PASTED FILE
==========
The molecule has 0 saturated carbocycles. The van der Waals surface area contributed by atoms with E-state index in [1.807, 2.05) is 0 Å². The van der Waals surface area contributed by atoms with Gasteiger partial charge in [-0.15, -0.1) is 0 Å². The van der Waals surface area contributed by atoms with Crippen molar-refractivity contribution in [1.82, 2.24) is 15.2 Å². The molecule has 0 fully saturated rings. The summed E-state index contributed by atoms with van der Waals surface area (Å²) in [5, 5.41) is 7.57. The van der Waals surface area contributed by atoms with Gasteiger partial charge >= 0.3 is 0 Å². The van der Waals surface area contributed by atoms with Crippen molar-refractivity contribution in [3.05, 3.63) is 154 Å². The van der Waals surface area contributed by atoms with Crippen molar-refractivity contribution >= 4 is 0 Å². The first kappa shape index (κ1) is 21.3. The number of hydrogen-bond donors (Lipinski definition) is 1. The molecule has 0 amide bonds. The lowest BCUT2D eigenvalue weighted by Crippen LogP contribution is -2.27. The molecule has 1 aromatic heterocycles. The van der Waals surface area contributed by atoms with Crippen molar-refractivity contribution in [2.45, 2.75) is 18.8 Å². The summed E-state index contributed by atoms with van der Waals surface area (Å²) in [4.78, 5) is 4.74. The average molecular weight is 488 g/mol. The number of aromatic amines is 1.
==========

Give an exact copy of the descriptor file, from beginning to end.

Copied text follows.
The molecule has 0 saturated carbocycles. The van der Waals surface area contributed by atoms with E-state index in [1.807, 2.05) is 0 Å². The van der Waals surface area contributed by atoms with Gasteiger partial charge in [-0.15, -0.1) is 0 Å². The van der Waals surface area contributed by atoms with Crippen molar-refractivity contribution in [1.82, 2.24) is 15.2 Å². The molecule has 0 fully saturated rings. The summed E-state index contributed by atoms with van der Waals surface area (Å²) in [5, 5.41) is 7.57. The van der Waals surface area contributed by atoms with Gasteiger partial charge >= 0.3 is 0 Å². The van der Waals surface area contributed by atoms with Crippen molar-refractivity contribution in [3.05, 3.63) is 154 Å². The van der Waals surface area contributed by atoms with Crippen molar-refractivity contribution >= 4 is 0 Å². The first kappa shape index (κ1) is 21.3. The number of hydrogen-bond donors (Lipinski definition) is 1. The molecule has 0 amide bonds. The lowest BCUT2D eigenvalue weighted by Crippen LogP contribution is -2.27. The molecule has 1 aromatic heterocycles. The van der Waals surface area contributed by atoms with Crippen molar-refractivity contribution in [2.45, 2.75) is 18.8 Å². The summed E-state index contributed by atoms with van der Waals surface area (Å²) in [4.78, 5) is 4.74. The average molecular weight is 488 g/mol. The number of aromatic amines is 1.